The pen is mightier than the sword.
You try telling that to a mugger on a deserted street at 1.30 in the morning. Righteous indignation and a puffed up sense of your own importance aren’t very useful against a kitchen knife or baseball bat. Because, after all, ‘sticks and stones may break my bones but words will never hurt me.’
So how effective are words, really?
I’ve just finished Jonathan Coe’s latest novel, The Terrible Privacy of Maxwell Sim. There’s a line of dialogue near the beginning that really stands out to me. The title character’s wife is giving him a reason why she’s leaving him: ‘You’re the kind of person who will never have his life changed by a book.’
Unlike Maxwell Sim, I think I am the kind of person who can have his life changed by a book. Off the top of my head, I can think of three that have had a deep, fundamental effect on the way I look at life – books that I go back to time and time again.
Certain books – and they don’t have to be philosophical studies or great works of art – just happen to strike exactly with your mental state at exactly the right time. They make you feel as though they’ve been written especially for you. It’s not just the ideas they contain, it’s how those ideas are conveyed; the words the writer chooses to use. Put together in the right way, words change how people think.
Look at any kind of oppressive regime, for example, the sort of regimes that go on to kill thousands or millions of people. They don’t just ban the books they disapprove of; right at the start, at about the same time as they’re killing off their political opponents, they make sure they get rid of the writers too. They know that writers are dangerous, writers are powerful, writers can change the world. The only weapons they need are words and words are much cheaper and easier to get hold of than a nuclear warhead or Kalashnikov – even a kitchen knife or baseball bat.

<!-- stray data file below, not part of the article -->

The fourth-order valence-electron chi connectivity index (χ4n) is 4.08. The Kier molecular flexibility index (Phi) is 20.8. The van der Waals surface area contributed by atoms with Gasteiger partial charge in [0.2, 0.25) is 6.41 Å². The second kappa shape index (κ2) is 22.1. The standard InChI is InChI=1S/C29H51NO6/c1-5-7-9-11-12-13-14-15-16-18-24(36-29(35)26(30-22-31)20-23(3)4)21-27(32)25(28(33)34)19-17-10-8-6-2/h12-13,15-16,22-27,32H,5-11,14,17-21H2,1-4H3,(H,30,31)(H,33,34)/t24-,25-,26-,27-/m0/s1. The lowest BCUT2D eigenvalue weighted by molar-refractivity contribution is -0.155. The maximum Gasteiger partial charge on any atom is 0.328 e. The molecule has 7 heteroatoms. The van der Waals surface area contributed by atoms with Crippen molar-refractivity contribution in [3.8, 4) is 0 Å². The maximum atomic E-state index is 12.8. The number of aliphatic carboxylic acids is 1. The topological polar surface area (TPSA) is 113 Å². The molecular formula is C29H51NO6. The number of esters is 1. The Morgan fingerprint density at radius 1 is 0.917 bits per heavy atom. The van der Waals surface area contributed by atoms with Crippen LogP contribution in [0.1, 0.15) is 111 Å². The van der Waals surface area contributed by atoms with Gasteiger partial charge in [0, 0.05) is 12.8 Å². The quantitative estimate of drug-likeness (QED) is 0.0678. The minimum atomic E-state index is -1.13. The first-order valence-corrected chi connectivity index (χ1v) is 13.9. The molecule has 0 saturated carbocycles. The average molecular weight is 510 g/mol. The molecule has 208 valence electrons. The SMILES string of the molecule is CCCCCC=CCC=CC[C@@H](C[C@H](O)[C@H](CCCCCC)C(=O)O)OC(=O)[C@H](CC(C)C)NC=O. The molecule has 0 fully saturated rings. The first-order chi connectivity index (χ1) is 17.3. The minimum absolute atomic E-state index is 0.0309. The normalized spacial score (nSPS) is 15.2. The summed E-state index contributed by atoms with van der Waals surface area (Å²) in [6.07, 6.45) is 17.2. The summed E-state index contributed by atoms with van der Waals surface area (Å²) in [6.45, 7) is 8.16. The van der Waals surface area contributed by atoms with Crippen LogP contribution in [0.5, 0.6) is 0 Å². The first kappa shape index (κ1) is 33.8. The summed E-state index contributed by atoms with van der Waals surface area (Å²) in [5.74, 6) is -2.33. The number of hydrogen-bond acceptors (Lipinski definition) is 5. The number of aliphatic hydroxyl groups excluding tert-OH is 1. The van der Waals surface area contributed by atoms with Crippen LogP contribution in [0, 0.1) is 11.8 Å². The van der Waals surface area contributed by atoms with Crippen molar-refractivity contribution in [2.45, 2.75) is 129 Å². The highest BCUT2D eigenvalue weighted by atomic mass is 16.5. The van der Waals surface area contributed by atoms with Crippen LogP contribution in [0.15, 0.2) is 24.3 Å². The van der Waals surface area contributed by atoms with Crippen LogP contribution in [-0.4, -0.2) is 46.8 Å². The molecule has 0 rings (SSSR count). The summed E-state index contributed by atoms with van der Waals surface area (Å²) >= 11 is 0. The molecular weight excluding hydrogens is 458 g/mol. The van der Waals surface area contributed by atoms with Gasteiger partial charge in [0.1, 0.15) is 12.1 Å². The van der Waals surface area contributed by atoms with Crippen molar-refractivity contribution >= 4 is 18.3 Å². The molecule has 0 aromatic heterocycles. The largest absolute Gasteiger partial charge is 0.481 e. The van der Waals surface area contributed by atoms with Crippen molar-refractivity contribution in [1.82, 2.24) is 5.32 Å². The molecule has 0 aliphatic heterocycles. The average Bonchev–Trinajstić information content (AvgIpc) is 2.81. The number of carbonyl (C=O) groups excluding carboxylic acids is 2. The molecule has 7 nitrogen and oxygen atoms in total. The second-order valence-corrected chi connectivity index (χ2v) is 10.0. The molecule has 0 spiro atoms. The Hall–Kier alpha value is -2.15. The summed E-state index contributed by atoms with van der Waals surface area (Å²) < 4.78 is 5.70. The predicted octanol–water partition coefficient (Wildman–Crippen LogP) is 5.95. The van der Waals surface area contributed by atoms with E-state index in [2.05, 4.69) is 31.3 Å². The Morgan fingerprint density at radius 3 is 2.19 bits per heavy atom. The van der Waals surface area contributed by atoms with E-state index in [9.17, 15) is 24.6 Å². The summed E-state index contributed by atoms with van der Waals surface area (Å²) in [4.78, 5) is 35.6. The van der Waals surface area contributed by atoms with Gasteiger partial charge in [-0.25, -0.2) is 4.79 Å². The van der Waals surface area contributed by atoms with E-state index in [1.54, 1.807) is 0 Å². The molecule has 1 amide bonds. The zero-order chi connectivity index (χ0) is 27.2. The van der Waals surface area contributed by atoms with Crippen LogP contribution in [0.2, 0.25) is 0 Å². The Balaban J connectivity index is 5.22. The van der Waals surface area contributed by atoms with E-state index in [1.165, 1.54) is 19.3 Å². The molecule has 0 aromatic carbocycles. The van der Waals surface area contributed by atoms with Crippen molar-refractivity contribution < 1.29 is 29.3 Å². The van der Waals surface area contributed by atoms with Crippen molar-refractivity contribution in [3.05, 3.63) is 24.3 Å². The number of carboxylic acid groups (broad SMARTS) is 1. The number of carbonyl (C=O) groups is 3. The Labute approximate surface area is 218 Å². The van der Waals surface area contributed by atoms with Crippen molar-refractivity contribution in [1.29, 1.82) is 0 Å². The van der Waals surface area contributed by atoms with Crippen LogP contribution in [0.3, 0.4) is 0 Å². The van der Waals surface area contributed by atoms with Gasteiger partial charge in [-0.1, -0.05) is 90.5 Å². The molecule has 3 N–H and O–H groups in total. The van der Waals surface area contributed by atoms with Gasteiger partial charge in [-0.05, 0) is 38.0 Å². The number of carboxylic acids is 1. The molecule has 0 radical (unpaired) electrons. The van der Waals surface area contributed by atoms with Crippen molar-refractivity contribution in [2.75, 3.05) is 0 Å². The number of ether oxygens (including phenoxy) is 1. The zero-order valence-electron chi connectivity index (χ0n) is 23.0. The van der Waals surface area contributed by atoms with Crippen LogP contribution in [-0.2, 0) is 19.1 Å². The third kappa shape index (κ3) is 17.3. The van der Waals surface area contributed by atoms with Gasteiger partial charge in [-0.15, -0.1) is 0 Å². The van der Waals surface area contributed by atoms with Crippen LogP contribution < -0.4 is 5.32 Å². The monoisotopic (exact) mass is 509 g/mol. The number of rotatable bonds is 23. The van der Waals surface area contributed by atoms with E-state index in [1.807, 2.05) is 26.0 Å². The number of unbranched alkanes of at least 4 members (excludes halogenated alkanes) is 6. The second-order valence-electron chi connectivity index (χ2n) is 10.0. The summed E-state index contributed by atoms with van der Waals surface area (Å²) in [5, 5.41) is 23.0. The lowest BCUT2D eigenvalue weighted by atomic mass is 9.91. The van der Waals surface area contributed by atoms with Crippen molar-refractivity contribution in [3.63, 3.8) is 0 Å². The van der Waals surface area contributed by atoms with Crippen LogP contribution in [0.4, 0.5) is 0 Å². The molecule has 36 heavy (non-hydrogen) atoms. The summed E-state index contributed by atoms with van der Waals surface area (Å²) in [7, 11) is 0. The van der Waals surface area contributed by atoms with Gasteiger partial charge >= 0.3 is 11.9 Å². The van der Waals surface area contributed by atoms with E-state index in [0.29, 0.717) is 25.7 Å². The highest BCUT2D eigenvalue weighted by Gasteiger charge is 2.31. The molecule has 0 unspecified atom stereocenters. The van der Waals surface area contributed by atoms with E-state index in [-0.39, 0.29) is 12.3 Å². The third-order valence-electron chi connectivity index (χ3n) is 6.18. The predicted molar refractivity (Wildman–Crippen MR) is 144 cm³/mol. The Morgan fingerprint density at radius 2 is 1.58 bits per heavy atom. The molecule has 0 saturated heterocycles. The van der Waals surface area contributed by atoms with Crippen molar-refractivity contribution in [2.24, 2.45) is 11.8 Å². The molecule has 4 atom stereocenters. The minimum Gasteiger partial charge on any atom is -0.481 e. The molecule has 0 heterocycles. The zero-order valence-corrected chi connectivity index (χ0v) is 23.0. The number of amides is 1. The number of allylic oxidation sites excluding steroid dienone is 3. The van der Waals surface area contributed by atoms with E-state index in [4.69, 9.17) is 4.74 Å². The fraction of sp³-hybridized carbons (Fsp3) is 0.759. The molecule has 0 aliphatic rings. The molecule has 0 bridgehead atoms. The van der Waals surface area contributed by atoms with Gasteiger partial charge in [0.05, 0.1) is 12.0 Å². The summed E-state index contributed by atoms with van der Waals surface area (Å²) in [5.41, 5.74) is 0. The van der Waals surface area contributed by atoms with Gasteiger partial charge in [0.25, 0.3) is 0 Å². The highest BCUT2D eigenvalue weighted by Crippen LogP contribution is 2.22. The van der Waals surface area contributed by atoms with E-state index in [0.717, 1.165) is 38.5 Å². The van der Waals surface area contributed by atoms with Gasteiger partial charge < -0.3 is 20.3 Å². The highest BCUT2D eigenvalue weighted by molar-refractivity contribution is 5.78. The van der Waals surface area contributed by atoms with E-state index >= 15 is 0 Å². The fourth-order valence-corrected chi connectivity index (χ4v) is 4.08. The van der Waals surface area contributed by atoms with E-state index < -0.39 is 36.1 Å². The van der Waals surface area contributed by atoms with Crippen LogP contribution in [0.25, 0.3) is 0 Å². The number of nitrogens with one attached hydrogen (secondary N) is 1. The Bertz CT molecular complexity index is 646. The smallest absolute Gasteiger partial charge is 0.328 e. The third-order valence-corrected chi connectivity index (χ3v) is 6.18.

It’s true that a witty put-down or pithy comment about a mugger’s hoodie won’t be much use when he offers to plunge a blade into your neck, but that’s a short-term, rather immediate problem. The long-term issues; the reason why that mugger’s there, the series events that led him to that deserted street at 1.30am – these are all things that can be influenced by choosing the right words. Political, social, moral or consumerist – these are the areas where the writer is in control, where the pen is mightier than the sword.